Even more information must be tracked for supply chain and logistics to ensure the distillery gets all the materials they need and that the bottles get to the right customer, no matter where they’re located. However, Peerless goes well beyond the requirements with data collection – keeping detailed data on conditions of distilling to ensure a quality product with each batch.

“Because everything is backed up in real-time on the cloud, we can access everything anytime we need it and from any device,” said Kilburn. “And if there was ever a disaster or computer issue, we can get our information.”

While tech has helped create a better bourbon-making process, there is one secret ingredient it can’t replace ­– community. Before joining Peerless, Kilburn assumed the industry would be closed-off and competitive. Instead, he found a supportive community.

“Everyone is willing to help each other,” he said. “The community is one of the biggest reasons that bourbon has led the charge and rise of spirits.”

He knows that the secret to meeting the world’s growing desire for bourbon lies in finding the right blend of time-honored tradition and new technologies. That’s how Kilburn takes his craft fearlessly into the future.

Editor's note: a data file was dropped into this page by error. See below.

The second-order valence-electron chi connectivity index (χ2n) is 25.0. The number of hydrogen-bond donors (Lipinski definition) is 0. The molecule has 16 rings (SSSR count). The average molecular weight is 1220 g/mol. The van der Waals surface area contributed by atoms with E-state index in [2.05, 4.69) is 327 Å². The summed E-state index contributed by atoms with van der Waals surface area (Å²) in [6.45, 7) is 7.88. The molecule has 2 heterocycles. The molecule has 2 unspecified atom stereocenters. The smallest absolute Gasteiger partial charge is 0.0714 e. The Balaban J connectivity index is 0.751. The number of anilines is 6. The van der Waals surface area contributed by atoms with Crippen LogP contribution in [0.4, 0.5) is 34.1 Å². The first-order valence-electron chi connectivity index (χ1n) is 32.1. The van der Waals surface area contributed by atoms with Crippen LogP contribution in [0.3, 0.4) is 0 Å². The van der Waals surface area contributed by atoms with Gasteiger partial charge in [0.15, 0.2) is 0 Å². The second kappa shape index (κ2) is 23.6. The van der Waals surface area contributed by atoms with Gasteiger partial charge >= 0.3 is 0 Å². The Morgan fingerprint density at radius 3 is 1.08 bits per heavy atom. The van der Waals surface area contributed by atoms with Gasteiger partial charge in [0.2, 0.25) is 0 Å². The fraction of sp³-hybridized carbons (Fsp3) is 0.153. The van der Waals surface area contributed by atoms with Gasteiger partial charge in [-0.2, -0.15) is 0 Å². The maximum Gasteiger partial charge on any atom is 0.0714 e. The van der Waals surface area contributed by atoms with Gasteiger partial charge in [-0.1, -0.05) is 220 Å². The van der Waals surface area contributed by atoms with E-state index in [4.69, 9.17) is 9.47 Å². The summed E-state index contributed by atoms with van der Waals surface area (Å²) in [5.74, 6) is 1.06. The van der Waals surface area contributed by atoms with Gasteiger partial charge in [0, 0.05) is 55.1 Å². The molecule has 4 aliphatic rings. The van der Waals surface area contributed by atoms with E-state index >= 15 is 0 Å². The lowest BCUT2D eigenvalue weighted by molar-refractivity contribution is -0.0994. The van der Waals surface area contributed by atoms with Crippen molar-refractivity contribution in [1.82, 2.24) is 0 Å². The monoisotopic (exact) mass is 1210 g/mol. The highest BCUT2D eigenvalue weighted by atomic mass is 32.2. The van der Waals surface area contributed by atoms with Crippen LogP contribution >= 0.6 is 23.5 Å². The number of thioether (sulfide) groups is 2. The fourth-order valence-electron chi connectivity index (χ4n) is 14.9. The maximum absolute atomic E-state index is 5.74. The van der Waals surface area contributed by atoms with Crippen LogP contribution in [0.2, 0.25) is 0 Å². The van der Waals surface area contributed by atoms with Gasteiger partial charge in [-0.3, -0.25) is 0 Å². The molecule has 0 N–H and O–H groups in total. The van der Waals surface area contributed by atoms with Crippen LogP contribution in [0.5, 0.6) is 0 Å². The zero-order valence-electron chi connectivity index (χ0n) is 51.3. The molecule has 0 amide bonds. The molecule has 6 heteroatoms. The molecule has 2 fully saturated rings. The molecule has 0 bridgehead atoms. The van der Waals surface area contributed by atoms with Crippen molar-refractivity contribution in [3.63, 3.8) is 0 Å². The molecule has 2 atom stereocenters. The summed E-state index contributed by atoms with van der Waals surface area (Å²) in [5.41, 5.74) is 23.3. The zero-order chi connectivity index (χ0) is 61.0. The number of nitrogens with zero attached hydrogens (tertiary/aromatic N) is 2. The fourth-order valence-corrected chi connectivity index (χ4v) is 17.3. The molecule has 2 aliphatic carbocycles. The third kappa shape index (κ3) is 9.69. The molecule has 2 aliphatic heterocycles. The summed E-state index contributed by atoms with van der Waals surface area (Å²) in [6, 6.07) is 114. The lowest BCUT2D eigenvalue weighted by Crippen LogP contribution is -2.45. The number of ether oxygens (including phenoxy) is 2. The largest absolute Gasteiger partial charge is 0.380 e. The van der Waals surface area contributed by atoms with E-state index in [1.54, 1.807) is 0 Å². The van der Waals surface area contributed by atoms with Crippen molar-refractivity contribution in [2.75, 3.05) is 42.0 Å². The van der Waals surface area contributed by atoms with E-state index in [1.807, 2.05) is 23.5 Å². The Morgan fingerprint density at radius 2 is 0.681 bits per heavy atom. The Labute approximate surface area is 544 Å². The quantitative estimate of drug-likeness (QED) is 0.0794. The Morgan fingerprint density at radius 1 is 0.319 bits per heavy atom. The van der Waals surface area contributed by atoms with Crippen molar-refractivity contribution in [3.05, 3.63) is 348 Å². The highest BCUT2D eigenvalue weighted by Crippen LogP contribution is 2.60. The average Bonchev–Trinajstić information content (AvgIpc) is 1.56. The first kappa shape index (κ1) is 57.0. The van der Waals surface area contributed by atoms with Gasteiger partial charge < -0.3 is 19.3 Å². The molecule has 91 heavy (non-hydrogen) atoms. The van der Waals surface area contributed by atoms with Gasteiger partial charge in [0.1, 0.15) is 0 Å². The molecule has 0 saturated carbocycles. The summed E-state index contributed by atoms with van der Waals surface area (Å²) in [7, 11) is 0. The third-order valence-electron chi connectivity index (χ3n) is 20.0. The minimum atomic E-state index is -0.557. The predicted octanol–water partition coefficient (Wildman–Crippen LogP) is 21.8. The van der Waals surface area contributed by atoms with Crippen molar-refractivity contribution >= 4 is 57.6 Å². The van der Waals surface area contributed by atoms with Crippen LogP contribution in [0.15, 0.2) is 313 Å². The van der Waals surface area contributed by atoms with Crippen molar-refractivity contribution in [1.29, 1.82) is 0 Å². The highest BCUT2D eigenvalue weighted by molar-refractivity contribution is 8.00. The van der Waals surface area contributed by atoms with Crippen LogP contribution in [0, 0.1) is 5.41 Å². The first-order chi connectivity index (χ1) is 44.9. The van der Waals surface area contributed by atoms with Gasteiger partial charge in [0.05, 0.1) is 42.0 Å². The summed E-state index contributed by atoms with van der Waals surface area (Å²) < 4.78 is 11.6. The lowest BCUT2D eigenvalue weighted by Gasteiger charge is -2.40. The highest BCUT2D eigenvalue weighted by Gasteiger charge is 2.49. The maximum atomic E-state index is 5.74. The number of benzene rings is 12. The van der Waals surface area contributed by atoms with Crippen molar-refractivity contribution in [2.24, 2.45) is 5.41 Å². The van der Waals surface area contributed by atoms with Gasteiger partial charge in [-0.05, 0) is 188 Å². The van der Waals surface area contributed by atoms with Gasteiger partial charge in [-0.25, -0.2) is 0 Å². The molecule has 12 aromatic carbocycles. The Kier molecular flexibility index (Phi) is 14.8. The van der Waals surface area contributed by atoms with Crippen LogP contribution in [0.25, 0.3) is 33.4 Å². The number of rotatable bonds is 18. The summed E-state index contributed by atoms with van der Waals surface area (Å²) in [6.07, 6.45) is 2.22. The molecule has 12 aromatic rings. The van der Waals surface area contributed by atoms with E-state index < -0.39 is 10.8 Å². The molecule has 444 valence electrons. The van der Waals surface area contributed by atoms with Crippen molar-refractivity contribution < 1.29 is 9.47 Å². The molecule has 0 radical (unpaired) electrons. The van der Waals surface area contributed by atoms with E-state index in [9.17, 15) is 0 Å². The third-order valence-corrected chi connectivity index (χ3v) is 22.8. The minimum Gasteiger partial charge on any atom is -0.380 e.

Jennifer Goforth Gregory is a contributing writer. Finder her on Twitter @byJenGregory.

© 2019 Nutanix, Inc. All rights reserved.  For additional legal information, please go here.

The Latest

Technology

Moving to True Hybrid Cloud

The quest for seamless interoperability between public and private cloud is shifting IT's focus from infrastructure to applications

Elissa Gilbert

TECHNOLOGY

3 Laws Disrupting Data Management

Economics, Physics and Laws of the land are bearing down on monolithic information systems, forcing new distributed approaches to managing data.

TECHNOLOGY

App Dev at the Speed of Business

Cloud native and DevOps combine to accelarate business application lifecycles.

Technology

When It's Time to Decommission Legacy IT Systems

IT observers explain what it takes to weed out aging technologies.

Technology

The Disruptive Force of Cloud Native

How developing and running applications in the cloud is accelerating business success.